Removing AWS EC2 IPv4 Addresses

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In July 2023, AWS announced they will charge for IPv4 addresses starting 1 February 2024. The new charge will be the same as the existing charge for an idle IP: $0.005 per hour; slightly over $40 per year per IP address. If you’re running some small T2 or T3 instances for general-purpose workloads, this could increase your monthly cost somewhere between 20–40%. The EC2 free tier will include 750 hours of usage for 12 months, so a single IPv4 address should be pretty much free for that time, but if you’ve exhausted the free tier or have multiple IP addresses, this charge will start to appear very soon.

I use a t2.micro instance as a sandbox environment, which allows HTTPS and SSH access. This has a public IPv4 address, so we need to add some IPv6 addresses to this instance. I’m using Terraform to define the infrastructure so I followed Mattias Holmlund’s post to set up IPv6:

 resource "aws_vpc" "default" {
+  assign_generated_ipv6_cidr_block = true

 resource "aws_subnet" "public" {
   vpc_id                          =
   map_public_ip_on_launch         = true
+  assign_ipv6_address_on_creation = true
+  ipv6_cidr_block                 = cidrsubnet(aws_vpc.default.ipv6_cidr_block, 8, 0)
   cidr_block                      = cidrsubnet(aws_vpc.default.cidr_block, 4, 0)
+resource "aws_route" "default_ipv6" {
+  route_table_id              =
+  destination_ipv6_cidr_block = "::/0"
+  gateway_id                  =

This is a development server, but because I tend to have a few unformed ideas on the go, it’s definitely more “pet” than “cattle” from an infrastructure perspective. Because I wanted to add an IPv6 address without destroying/replacing the instance, I also had to follow Colin Barker’s advice to add the address by creating a temporary aws_network_interface resource and importing the primary ENI into Terraform state:

terraform import aws_network_interface.temp $(
    aws ec2 describe-network-interfaces \
    --query 'NetworkInterfaces[*].{NetworkInterfaceId: NetworkInterfaceId}' \
    --output text)

After this I added the IPv6 addresses to the EC2 instance:

 resource "aws_instance" "sandbox" {
   associate_public_ip_address = true
+  ipv6_addresses              = [cidrhost(aws_subnet.public.ipv6_cidr_block, 16)]

And finally remove the ENI from Terraform:

terraform state rm aws_network_interface.temp

I use Cloudflare in front of most services, including this development server, so HTTPS traffic can now use the IPv6 address, and the Cloudflare gateway will provide an IPv4 ingress point for IPv4-only clients. However, SSH traffic isn’t proxied, and I allow SSH ingress from certain locations that don’t support IPv6, including a break-glass mechanism to access from anywhere. So we still need IPv4!

When AWS announced the IPv4 charges, they also launched EC2 Instance Connect (EIC) endpoint which can be used to tunnel traffic to EC2 instances. The best part is this EIC endpoint is completely free, though make sure to set it up in the same subnet as the EC2 instance to avoid data transfer costs.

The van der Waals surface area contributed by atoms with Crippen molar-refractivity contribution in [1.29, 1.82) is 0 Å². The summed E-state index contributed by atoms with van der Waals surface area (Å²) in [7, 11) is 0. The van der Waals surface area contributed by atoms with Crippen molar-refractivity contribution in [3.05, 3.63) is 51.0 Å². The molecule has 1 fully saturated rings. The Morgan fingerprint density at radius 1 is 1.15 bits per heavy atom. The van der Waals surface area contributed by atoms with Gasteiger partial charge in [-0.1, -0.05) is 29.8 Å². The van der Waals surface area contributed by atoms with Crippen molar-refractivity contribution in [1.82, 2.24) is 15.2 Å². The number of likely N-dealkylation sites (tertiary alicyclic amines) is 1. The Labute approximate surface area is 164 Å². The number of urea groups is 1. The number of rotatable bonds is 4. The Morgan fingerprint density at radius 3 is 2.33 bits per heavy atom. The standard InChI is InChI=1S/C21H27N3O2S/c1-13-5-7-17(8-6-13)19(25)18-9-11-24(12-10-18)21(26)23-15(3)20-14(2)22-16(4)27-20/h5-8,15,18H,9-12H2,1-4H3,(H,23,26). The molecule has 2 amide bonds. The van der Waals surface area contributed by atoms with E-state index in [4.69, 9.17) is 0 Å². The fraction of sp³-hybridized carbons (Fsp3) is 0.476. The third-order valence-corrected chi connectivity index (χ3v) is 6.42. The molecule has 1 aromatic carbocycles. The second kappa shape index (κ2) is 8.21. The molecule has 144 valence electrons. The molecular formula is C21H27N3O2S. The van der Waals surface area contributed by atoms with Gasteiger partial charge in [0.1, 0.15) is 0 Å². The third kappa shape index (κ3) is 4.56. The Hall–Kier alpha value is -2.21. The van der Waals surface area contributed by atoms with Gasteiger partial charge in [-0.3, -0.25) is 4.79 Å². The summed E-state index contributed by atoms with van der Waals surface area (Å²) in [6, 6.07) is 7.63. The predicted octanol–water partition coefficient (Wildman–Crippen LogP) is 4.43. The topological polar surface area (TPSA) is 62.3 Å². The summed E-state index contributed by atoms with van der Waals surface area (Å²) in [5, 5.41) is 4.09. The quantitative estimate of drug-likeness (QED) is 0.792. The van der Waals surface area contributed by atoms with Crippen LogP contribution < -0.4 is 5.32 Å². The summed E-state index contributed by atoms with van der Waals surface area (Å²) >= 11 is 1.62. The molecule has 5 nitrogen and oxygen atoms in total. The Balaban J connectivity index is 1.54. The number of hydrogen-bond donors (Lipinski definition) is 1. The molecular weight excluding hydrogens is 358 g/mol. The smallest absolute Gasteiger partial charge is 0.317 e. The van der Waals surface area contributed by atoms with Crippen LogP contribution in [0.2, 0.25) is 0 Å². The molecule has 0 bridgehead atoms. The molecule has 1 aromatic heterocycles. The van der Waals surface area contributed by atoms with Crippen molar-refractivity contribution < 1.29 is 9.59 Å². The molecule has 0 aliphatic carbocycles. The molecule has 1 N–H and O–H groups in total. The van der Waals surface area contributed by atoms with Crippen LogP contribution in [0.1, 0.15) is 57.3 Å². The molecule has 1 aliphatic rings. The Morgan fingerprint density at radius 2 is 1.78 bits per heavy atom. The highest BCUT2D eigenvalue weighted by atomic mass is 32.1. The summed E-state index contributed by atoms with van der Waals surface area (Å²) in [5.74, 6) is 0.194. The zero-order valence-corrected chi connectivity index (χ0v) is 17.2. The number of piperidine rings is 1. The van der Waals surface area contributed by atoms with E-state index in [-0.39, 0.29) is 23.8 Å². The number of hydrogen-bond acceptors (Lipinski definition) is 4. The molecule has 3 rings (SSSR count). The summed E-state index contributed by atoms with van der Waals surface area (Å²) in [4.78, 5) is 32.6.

User connecting to an EC2 instance via an EIC endpoint.

The first step is to create the resource:

resource "aws_ec2_instance_connect_endpoint" "public" {
  subnet_id =

Now, I want to be able to SSH to this instance as easily as I normally do, using existing keys, without storing any long-lived AWS credentials anywhere. I already use IAM Identity Center, so I can create a profile using the AWS CLI, but first I need a specific permission set for this. At Answer Digital, we created an SSO account assignment module that makes this easy:

locals {
  accounts = {
    for account in aws_organizations_organization.myorg.accounts
    : =>

data "aws_iam_policy_document" "ec2_instance_connect" {
  statement {
    actions = [

    resources = ["*"]

module "iam_myorg" {
  source = ""

  # Create roles and policies
  permission_sets = {
    EC2InstanceConnect = {
      inline_policy = data.aws_iam_policy_document.ec2_instance_connect.json

  # Mapping between groups, accounts and roles
  assignments = {
    "admins" = [{
      account_ids     = [local.accounts.Sandbox]
      permission_sets = ["EC2InstanceConnect"]

Now, I can use aws configure sso to create my profile, or add the following to my ~/.aws/config:

[profile ssh]
sso_session = mysession
sso_account_id = XXXXXXXXXXXX
sso_role_name = EC2InstanceConnect
region = xx-xxxx-x

[sso-session mysession]
sso_start_url =
sso_region = yy-yyyy-y
sso_registration_scopes = sso:account:access

Now if I run aws sso login --profile ssh, I will be prompted to sign in using SSO and grant “botocore-client-mysession” access. The default session length is 1 hour, but you can alter this per PermissionSet (though we don’t currently support this in the module used above).

At this point it would be possible to use AWS CLI to SSH into the server:

aws ec2-instance-connect ssh --instance-id i-XXX --profile ssh --os-user myuser

But we can also use the AWS CLI to open a tunnel to the instance, and use the SSH command seamlessly. Add the following ProxyCommand to your ~/.ssh/config, either against a specific host or use a separate Match directive to share the command across multiple instances:

# Direct route over IPv6
Host sandbox

# EIC tunnel for IPv4 fallback
Host sandboxtunnel
    Hostname i-XXX

Match host="i-*"
    ProxyCommand aws ec2-instance-connect open-tunnel --instance-id %h --profile ssh

And there you have it! A fully IPv6-enabled VPC and EC2 instance, with a completely free and seamless fallback for IPv4-only clients.

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